Division of labour among Neanderthals. God, just what I don't need: another subject and set of books into which to dig. If I wasn't already retired, I would have to ... retire. So many books, so little time. As the saying goes, "youth is wasted on the young."

Somewhat in self-contradiction, I can recommend an intriguing if flawed book though - The Cave and the Cathedral: How a Real-Life Indiana Jones and a Renegade Scholar Decoded the Ancient Art of Man by Amir D. Aczel

Aug 7, 2010 at 7:23 PM | Unregistered CommenterBernie

There is evidence to suggest that Neanderthals interbred with humans. Sexual sharing of ideas?

http://www.telegraph.co.uk/science/7685610/Humans-share-Neanderthal-genes-from-interbreeding-50000-years-ago.html

Aug 7, 2010 at 7:59 PM | Unregistered CommenterDrCrinum

An excellent short video, encapsulating the concepts of the division of labour and comparative advantage. One thing that Matt Ridley leaves out is the creative destructiveness of competition through supplanting the existing order. Specialisation leads to new products and processes. By implication, the established processes and products are overturned.
It is not just in the sphere of production that these concepts apply. It is also with empirical science, be it economics or climatology. With complex data and many facets to the subject, there is scope for division of labour into data collectors, measurers, statistical validation, theory refinement. Alongside greater specialists there are also generalist assessors who get a total perspective of the corpus of knowledge, weighing up the status of competing ideas. Academic competition (to gain status) leads to improvements, but can also lead to diversity in conclusions. It also tends to blunt the conclusions where complex data is ambiguous or fuzzy. However, in climatology we have the IPCC, which divides the world into a small group of generalist experts (who all agree their main conclusions) and the masses, who are accept the wisdom handed down. A bit like the guild system, that kept England in the Dark Ages.

Aug 7, 2010 at 8:46 PM | Unregistered CommenterManicBeancounter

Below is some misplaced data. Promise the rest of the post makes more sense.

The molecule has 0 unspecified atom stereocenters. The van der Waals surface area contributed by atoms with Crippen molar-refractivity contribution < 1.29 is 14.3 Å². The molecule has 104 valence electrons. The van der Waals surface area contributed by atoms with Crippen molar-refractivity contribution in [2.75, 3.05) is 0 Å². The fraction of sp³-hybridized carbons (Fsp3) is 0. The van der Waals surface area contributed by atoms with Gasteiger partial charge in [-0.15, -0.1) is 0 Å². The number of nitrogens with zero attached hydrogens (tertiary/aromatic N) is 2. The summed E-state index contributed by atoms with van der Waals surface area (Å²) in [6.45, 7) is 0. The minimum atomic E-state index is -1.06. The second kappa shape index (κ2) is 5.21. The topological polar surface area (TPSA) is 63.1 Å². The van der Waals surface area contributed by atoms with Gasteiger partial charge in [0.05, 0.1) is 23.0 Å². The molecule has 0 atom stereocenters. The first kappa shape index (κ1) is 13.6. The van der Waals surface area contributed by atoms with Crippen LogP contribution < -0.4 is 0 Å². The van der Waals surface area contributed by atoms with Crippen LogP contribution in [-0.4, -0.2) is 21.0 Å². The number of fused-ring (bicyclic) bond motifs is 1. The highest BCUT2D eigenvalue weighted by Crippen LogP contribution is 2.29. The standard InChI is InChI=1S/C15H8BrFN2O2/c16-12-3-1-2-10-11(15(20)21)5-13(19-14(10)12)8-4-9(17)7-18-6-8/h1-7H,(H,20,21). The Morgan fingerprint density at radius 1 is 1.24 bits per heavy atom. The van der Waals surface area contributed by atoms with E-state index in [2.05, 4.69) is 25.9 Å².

A great video.

Aug 7, 2010 at 10:02 PM | Unregistered Commenterjorgekafkazar

Thanks for the link Bishop, Matt was superb. I'll never look at my palm-knapper in the same way again?

Aug 7, 2010 at 11:46 PM | Unregistered Commenterroyfomr

"Nobody knows how to make a computer mouse, or a pencil"

Interesting observations. Could one could also apply this argument to the AGW theory, since it is a myriad of specialisations?

Aug 8, 2010 at 1:15 AM | Unregistered Commenterandyscrase

On reflection, I think, doesn't this just show that climate science is eminently trust-worthy,

Aug 8, 2010 at 1:35 AM | Unregistered Commenterroyfomr

Aug 7, 2010 at 7:59 PM | DrCrinu

"There is evidence to suggest that Neanderthals interbred with humans. Sexual sharing of ideas?
http://www.telegraph.co.uk/science/7685610/Humans-share-Neanderthal-genes-from-interbreeding-50000-years-ago.html

Neanderthal had two more chromosomes than modern humans - successful interbreeding was unlikely. Just as an example, a 5-6 year old Neanderthal would look and act like a 7-11 year old Homo Sapiens Sapiens (uhh, that's us... excepting maybe the Geico caveman). I'd be more interested in the evidence that Neanderthal had a much less pronounced gendered division of labor and next to zero trade links. Given that Neanderthal's brain was 10-15% larger than ours, he had speech and a capacity for abstract thought, these diffferences are telling.